An Uncommon Wine Country Leader

Long before Christy Abreu ’89 became the second woman to serve as president of the California Refuse Recycling Council, she wrote a senior thesis outlining a hypothetical recycling program for Saint Mary’s College.

Though the communication major lived in San Francisco and worked in advertising after graduation, her thesis topic proved provident. Rattled by the 1989 earthquake and realizing she preferred the countryside to the city, Abreu joined her family’s Napa County business, Upper Valley Disposal and Recycling, 29 years ago.

“We’re proud that we’re returning electricity to the grid. Our compost is certified organic and goes into wine making and farming. Our business touches everyone’s business and everyone’s home. Sometimes they complain, but we use that as an opportunity to educate,” said Abreu.

She is involved in educating about recycling along with building relationships through community and political outreach. Abreu believes participating in Collegiate Seminar at SMC helped her do this successfully.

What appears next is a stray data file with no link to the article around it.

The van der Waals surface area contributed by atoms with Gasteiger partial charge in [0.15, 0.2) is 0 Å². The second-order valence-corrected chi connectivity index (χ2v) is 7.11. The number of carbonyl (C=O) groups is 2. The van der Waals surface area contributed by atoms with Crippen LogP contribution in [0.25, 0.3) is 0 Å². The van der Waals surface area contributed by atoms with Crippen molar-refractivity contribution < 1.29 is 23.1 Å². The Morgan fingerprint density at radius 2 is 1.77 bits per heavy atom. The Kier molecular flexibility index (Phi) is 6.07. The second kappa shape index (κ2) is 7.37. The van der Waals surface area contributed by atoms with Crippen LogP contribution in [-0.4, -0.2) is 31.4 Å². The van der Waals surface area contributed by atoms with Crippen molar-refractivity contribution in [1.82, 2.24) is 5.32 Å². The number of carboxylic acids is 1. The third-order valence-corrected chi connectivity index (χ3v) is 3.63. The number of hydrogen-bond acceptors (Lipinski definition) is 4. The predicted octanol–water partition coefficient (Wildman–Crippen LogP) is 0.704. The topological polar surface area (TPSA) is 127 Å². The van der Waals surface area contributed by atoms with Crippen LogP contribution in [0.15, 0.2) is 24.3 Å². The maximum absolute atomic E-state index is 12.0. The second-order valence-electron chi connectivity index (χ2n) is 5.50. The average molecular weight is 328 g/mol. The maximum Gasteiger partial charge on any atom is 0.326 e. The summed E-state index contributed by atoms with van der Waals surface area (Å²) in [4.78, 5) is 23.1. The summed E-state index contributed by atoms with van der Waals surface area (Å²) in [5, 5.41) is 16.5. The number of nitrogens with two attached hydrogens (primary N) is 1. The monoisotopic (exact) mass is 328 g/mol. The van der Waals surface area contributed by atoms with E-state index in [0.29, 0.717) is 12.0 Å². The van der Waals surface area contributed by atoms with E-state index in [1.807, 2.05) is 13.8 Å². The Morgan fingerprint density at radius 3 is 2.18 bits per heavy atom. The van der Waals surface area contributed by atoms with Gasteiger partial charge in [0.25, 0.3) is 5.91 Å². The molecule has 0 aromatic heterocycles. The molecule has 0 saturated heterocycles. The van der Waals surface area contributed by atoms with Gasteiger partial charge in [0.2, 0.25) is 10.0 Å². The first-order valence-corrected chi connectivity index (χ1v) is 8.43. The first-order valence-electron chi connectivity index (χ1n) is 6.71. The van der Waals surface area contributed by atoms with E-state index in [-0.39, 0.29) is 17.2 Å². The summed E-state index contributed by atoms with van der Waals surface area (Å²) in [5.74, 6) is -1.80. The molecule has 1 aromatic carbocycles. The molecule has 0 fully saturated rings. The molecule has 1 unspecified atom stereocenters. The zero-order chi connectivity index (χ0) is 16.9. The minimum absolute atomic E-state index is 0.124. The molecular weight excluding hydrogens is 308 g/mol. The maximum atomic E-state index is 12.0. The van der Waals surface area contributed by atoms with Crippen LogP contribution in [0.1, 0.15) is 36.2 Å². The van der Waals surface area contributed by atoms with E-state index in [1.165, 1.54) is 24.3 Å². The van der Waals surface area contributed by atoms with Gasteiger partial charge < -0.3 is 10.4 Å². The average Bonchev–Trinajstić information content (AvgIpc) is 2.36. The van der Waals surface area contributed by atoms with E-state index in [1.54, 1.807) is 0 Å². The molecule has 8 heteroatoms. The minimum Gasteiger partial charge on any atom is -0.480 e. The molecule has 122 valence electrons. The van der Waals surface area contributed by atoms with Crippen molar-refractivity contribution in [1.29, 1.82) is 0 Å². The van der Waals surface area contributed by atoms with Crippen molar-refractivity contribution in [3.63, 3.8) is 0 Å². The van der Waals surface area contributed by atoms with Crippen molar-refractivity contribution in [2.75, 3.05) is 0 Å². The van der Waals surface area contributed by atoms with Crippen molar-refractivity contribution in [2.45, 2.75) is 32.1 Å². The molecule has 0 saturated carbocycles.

“Sitting at a roundtable discussing great stories was one of the best experiences I’ve ever had. I think that’s where I learned to communicate,” she added.

As president of her industry’s trade association, Abreu is particularly gratified to have spearheaded the publication of a book that better equips members to communicate with state legislators and regulators about their industry. 

But her leadership role comes at a challenging time: New regulations are changing how the industry operates. Abreu explained, “This is a paradigm shift. It will involve tracking and documenting every single piece of recyclable material that enters and exits a facility, or is in a customer’s cart.”

She nonetheless continues to find her work with both the association and her family business rewarding. “When the days are great, there’s nothing better,” Abreu said.  —Amy DerBedrosian